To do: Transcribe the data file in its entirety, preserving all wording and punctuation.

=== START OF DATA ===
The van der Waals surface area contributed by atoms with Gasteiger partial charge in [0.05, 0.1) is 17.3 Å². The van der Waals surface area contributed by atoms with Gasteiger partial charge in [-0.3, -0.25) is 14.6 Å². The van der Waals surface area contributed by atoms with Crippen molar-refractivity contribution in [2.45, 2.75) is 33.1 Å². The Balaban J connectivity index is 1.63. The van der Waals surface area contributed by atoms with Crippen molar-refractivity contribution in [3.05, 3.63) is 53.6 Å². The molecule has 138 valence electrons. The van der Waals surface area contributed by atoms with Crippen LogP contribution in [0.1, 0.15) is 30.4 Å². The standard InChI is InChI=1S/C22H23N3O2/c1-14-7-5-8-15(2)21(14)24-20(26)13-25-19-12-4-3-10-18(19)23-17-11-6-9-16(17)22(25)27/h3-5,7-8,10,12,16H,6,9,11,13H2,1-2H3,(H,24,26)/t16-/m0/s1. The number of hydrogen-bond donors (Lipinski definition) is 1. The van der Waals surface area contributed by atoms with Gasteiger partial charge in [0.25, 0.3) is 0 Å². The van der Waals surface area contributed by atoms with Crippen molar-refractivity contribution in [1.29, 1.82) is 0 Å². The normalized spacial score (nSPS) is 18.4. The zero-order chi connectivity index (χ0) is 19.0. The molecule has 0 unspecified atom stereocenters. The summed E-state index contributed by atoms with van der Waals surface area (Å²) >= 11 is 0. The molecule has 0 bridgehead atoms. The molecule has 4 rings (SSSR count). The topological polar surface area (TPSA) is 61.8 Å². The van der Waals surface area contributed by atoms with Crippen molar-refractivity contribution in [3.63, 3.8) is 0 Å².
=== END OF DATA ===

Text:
The van der Waals surface area contributed by atoms with Gasteiger partial charge in [0.05, 0.1) is 17.3 Å². The van der Waals surface area contributed by atoms with Gasteiger partial charge in [-0.3, -0.25) is 14.6 Å². The van der Waals surface area contributed by atoms with Crippen molar-refractivity contribution in [2.45, 2.75) is 33.1 Å². The Balaban J connectivity index is 1.63. The van der Waals surface area contributed by atoms with Crippen molar-refractivity contribution in [3.05, 3.63) is 53.6 Å². The molecule has 138 valence electrons. The van der Waals surface area contributed by atoms with Crippen LogP contribution in [0.1, 0.15) is 30.4 Å². The standard InChI is InChI=1S/C22H23N3O2/c1-14-7-5-8-15(2)21(14)24-20(26)13-25-19-12-4-3-10-18(19)23-17-11-6-9-16(17)22(25)27/h3-5,7-8,10,12,16H,6,9,11,13H2,1-2H3,(H,24,26)/t16-/m0/s1. The number of hydrogen-bond donors (Lipinski definition) is 1. The van der Waals surface area contributed by atoms with Gasteiger partial charge in [0.25, 0.3) is 0 Å². The van der Waals surface area contributed by atoms with Crippen molar-refractivity contribution in [1.29, 1.82) is 0 Å². The normalized spacial score (nSPS) is 18.4. The zero-order chi connectivity index (χ0) is 19.0. The molecule has 0 unspecified atom stereocenters. The summed E-state index contributed by atoms with van der Waals surface area (Å²) >= 11 is 0. The molecule has 0 bridgehead atoms. The molecule has 4 rings (SSSR count). The topological polar surface area (TPSA) is 61.8 Å². The van der Waals surface area contributed by atoms with Crippen molar-refractivity contribution in [3.63, 3.8) is 0 Å².